Amazon: The True Price of Cheaper Textbooks

When buying textbooks, it is no secret that ordering online is often the cheapest way to get the same material. Because many students live on a tight budget, cutting costs on textbooks has become a priority for many. Amazon.com has rapidly become one of the biggest online buyers and sellers of textbooks (along with just about everything else). They allow individuals to sell back their books for more than the university bookstore will buy them back for, not to mention providing books at a much lower price than the on-campus resources.

A few people may jump to the conclusion that textbooks are more expensive to boost university profits, but this is not the case. We must then ask, why is it so much cheaper to buy textbooks online than at the bookstore here on campus? The answer lies in the basic laws of our market. When costs decrease it is either because the labor has become more affordable or the product has become cheaper to make. The textbooks are sold to Amazon and our very own MSU bookstore at relatively similar prices. Therefore we must deduce that there is a difference in how the two businesses’ laborers are treated.

In the case of Amazon, difference may be too slight a word. The cheap and reliable services Amazon delivers comes at a high price for the staff members. Amazon employs some 20,000 people at their busiest time of year, the Christmas season. This number may seem high, but the most of the workers are temporary staff that work for minimum wage and are let go after the holidays. The staff members are called pickers and, as their title suggests, they rush around the one of Amazon’s warehouses, which are the size of 11 football fields, and pick our textbooks (or whatever else we ordered) from their endless sea of shelves.

How do the pickers know where the items we, the consumers, ordered? Satellite navigation computers in the pickers’ scanner, which they all carry, guide them through the warehouse. These scanners do not simply give staff directions, however, they give them time limits. If they run late, they gain points which increase their chance of being fired, or not hired on as permanent work. For example, one staff member was reaching his products on average every 37 seconds, which was four seconds longer than the rate Amazon wanted from him. This resulted in a meeting with his manager. Staff members work 10 to 11 hour shifts with an hour break for lunch. This lunch break is shortened, however, by the airport security checkpoints staff must pass through when leaving the workspace, as well as the random searches they must undergo. Several reporters have gone undercover in the Amazon warehouses. All report walking at least six hours every day, with the night shifts reaching 11 hours. One woman was fired because her scanner’s records indicated she was not being productive for a few minutes of her shift, according to her manager.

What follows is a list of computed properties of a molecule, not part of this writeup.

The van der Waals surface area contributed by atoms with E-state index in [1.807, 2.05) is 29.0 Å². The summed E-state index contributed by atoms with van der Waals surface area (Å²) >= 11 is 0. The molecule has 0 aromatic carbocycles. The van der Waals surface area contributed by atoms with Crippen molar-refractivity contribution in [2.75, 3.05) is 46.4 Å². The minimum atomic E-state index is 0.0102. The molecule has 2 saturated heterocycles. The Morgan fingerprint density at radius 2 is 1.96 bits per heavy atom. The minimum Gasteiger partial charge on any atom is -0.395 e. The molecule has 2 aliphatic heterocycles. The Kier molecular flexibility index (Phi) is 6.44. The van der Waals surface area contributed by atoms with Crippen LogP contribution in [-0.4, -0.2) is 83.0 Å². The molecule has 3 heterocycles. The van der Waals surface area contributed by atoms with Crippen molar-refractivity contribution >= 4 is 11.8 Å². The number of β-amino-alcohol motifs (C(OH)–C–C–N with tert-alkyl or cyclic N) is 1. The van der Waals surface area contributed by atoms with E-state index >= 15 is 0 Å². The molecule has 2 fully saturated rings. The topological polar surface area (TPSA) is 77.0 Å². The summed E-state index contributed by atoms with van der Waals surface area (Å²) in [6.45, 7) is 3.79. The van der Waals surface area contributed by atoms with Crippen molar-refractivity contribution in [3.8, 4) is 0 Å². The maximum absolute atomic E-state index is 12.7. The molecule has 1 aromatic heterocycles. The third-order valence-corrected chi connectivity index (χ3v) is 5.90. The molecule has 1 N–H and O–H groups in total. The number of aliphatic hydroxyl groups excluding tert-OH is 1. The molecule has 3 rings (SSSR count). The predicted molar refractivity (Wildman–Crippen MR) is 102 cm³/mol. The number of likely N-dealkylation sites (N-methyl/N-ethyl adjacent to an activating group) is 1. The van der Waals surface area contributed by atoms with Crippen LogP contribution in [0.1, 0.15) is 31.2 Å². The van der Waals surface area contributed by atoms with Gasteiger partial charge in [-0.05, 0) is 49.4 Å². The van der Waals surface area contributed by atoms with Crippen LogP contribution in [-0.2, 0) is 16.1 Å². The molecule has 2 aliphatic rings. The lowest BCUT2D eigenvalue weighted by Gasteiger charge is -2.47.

Clearly, the speed staff moves on the floor matters, but it is not the only thing that is timed. Once a staff member punched in to work two minutes late, causing him to earn half a point in the Amazon point system. He became sick at work and had to leave early another day, which also caused a half point. To put this in perspective, if you rack up three points in a three month time period, you are fired. That is less than three sick days, if you’re never late, for every three months of work.

While Amazon proves an incredibly affordable and convenient resource for consumers, knowing their worker treatment policies we must question what the unspoken costs of their cheap products really are. Amazon is an embarrassing example of using exciting and rapidly advancing technology in a way that dehumanizes workers and attempts to make them the machines they use. All the while, the monopoly Amazon is quickly gaining on the market is causing small businesses around the U.S. and the world to close their doors. Their smaller market, capital and tendency to treat their workers like human beings make it impossible for them to compete.

Refusing to buy from Amazon may not be practical for everyone, and they remain convenient, but nevertheless this information should be taken into account as college students and university staff alike move forward in our book purchasing and assignment. By supporting local shops and bookstores for our needs, not only are we keeping our money and market local, we are not giving our money to the multi-national giant who can’t even manage to give their staff a water break. Is that worth the $15 savings on your textbook?